AT 11.15am on Sunday, September 3, 1939, Neville Chamberlain told the nation by radio that we were now at war with Germany. In Glasgow at least, the weather was fittingly dramatic. Chamberlain's words were heard against a backdrop of thunder and steady rain, and then, almost as he reached his conclusion, there was a vivid flash of lightning and a loud peal of thunder. The mood, however, was one of calm.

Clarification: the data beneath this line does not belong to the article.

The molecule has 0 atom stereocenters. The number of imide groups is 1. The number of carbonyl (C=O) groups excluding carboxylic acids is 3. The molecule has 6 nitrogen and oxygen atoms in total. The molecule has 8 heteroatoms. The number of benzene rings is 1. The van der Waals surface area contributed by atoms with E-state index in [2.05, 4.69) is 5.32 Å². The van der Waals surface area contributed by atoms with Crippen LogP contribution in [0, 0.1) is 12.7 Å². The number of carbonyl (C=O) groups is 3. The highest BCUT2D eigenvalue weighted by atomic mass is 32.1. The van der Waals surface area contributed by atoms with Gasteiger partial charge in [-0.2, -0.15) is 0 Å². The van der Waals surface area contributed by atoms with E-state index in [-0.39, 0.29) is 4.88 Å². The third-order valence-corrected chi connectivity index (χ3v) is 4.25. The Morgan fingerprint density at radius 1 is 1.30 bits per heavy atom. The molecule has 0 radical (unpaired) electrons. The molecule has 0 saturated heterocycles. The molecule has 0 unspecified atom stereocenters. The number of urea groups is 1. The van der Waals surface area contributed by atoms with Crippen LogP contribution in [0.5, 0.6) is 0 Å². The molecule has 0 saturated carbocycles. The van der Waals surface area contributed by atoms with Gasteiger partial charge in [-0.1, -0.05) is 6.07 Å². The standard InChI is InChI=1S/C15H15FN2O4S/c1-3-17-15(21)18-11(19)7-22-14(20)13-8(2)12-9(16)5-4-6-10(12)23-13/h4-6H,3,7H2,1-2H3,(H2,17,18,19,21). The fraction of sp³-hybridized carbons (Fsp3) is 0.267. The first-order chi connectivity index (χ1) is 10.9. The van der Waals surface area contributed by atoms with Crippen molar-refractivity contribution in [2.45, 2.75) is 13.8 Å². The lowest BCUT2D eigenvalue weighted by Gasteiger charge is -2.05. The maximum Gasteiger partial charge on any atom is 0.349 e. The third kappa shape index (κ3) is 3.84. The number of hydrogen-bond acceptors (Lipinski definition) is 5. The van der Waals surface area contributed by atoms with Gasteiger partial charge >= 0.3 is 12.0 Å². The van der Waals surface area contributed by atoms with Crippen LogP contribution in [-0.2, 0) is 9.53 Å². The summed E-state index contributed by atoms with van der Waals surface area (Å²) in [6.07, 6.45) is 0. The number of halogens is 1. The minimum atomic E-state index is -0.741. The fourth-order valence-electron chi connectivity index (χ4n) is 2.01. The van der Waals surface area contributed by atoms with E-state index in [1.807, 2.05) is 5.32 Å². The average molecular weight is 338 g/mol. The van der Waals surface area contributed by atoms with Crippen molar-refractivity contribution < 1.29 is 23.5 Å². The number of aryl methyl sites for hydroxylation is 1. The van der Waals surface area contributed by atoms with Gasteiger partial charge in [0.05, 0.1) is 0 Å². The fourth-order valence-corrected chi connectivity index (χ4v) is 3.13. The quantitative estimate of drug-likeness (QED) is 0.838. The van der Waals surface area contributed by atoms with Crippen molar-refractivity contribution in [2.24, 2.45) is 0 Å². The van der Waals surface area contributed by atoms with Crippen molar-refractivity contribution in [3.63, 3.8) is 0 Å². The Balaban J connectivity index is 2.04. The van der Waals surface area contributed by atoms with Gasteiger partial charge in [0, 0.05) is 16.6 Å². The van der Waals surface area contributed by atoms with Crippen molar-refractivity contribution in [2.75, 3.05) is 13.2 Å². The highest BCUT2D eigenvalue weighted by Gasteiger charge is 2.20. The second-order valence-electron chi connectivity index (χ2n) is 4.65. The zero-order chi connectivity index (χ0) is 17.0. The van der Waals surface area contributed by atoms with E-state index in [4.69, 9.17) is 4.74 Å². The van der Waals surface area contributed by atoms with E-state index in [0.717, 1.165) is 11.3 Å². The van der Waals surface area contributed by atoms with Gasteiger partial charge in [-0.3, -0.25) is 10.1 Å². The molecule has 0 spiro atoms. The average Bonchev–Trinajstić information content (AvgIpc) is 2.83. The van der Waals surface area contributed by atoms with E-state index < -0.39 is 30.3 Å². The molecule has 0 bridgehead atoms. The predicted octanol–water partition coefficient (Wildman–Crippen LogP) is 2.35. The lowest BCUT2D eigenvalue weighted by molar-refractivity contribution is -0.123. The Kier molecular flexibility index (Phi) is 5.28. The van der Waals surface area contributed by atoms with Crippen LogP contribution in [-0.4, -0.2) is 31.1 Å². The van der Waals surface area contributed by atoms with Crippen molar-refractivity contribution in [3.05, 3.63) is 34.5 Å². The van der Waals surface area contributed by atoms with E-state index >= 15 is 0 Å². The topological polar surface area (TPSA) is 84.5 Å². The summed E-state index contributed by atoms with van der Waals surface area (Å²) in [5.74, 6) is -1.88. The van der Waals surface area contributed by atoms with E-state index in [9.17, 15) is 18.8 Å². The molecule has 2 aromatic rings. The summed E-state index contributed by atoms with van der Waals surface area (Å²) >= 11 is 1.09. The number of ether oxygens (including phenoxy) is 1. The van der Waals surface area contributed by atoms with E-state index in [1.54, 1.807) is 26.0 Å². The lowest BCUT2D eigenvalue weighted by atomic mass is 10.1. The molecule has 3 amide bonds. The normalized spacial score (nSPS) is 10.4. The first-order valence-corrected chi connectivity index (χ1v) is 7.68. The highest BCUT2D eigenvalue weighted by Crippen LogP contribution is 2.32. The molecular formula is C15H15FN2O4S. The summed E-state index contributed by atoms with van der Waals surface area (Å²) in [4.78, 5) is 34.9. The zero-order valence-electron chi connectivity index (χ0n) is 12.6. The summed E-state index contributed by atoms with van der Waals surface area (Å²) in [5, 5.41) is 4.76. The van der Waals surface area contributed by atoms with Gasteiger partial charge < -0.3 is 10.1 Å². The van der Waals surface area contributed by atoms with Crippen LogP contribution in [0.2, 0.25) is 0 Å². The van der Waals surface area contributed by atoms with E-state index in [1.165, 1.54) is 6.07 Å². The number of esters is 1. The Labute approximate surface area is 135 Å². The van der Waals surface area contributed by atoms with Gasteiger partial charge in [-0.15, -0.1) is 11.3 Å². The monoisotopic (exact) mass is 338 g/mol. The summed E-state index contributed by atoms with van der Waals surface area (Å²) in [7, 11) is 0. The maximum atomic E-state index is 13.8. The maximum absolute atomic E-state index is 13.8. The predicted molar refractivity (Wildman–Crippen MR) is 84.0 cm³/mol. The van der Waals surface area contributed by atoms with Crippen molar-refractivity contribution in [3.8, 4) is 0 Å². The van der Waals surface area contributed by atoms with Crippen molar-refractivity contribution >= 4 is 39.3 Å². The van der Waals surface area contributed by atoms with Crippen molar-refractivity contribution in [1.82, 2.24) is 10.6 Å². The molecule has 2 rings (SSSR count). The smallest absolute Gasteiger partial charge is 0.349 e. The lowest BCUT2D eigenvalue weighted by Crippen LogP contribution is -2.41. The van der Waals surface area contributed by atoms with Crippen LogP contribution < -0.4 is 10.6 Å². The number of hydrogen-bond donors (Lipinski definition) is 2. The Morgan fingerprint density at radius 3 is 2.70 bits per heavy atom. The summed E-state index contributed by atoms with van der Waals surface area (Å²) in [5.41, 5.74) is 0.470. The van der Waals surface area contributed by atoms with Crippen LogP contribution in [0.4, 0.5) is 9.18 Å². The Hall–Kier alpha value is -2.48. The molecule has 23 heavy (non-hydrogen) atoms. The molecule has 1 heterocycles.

Two days earlier, 70,000 Glasgow schoolchildren, mothers and helpers had been evacuated, part of the Government's three-day plan to evacuate 250,000 people from Glasgow, Edinburgh, Dundee, Clydebank and Rosyth. On the Saturday, large notices were carried round at half-time during football matches in Glasgow, asking for volunteers to fill sandbags at city hospitals. People responded to these and other calls in great numbers; some 1300 men and women were enrolled in various ARP (air raid precaution) posts on the Friday and Saturday. Across the city, more and more Anderson shelters were being erected, and more and more trenches were being dug in public parks. Struts were placed in tenement closes to strengthen them as shelters in the event of air attacks. When the first black-out of the war occurred on Sunday evening, there was barely a glimmer of light anywhere. In the shops there was "tremendous" demand for black paper, blinds and heavy curtains. And small blue bulbs were fitted onto trams and trains, in place of the bright lighting that had gone before.